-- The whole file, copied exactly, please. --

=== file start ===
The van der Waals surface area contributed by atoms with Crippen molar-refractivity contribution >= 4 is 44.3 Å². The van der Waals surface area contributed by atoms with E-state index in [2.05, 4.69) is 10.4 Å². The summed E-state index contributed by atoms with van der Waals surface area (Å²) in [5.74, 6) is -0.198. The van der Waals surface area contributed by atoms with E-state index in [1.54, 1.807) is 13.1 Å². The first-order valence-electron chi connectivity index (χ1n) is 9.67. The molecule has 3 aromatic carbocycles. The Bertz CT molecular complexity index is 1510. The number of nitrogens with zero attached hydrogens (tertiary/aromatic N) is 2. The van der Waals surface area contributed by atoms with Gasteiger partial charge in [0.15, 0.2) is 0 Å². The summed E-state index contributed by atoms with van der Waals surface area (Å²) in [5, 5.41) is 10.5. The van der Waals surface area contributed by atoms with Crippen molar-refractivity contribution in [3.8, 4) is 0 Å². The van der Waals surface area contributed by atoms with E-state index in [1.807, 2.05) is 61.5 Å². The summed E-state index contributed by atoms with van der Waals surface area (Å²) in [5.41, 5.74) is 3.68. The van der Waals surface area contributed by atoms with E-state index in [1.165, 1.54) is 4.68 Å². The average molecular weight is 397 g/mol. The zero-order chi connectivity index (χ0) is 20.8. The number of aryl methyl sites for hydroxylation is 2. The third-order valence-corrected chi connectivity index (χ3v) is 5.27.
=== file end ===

The van der Waals surface area contributed by atoms with Crippen molar-refractivity contribution >= 4 is 44.3 Å². The van der Waals surface area contributed by atoms with E-state index in [2.05, 4.69) is 10.4 Å². The summed E-state index contributed by atoms with van der Waals surface area (Å²) in [5.74, 6) is -0.198. The van der Waals surface area contributed by atoms with E-state index in [1.54, 1.807) is 13.1 Å². The first-order valence-electron chi connectivity index (χ1n) is 9.67. The molecule has 3 aromatic carbocycles. The Bertz CT molecular complexity index is 1510. The number of nitrogens with zero attached hydrogens (tertiary/aromatic N) is 2. The van der Waals surface area contributed by atoms with Gasteiger partial charge in [0.15, 0.2) is 0 Å². The summed E-state index contributed by atoms with van der Waals surface area (Å²) in [5, 5.41) is 10.5. The van der Waals surface area contributed by atoms with Crippen molar-refractivity contribution in [3.8, 4) is 0 Å². The van der Waals surface area contributed by atoms with E-state index in [1.807, 2.05) is 61.5 Å². The summed E-state index contributed by atoms with van der Waals surface area (Å²) in [5.41, 5.74) is 3.68. The van der Waals surface area contributed by atoms with E-state index in [1.165, 1.54) is 4.68 Å². The average molecular weight is 397 g/mol. The zero-order chi connectivity index (χ0) is 20.8. The number of aryl methyl sites for hydroxylation is 2. The third-order valence-corrected chi connectivity index (χ3v) is 5.27.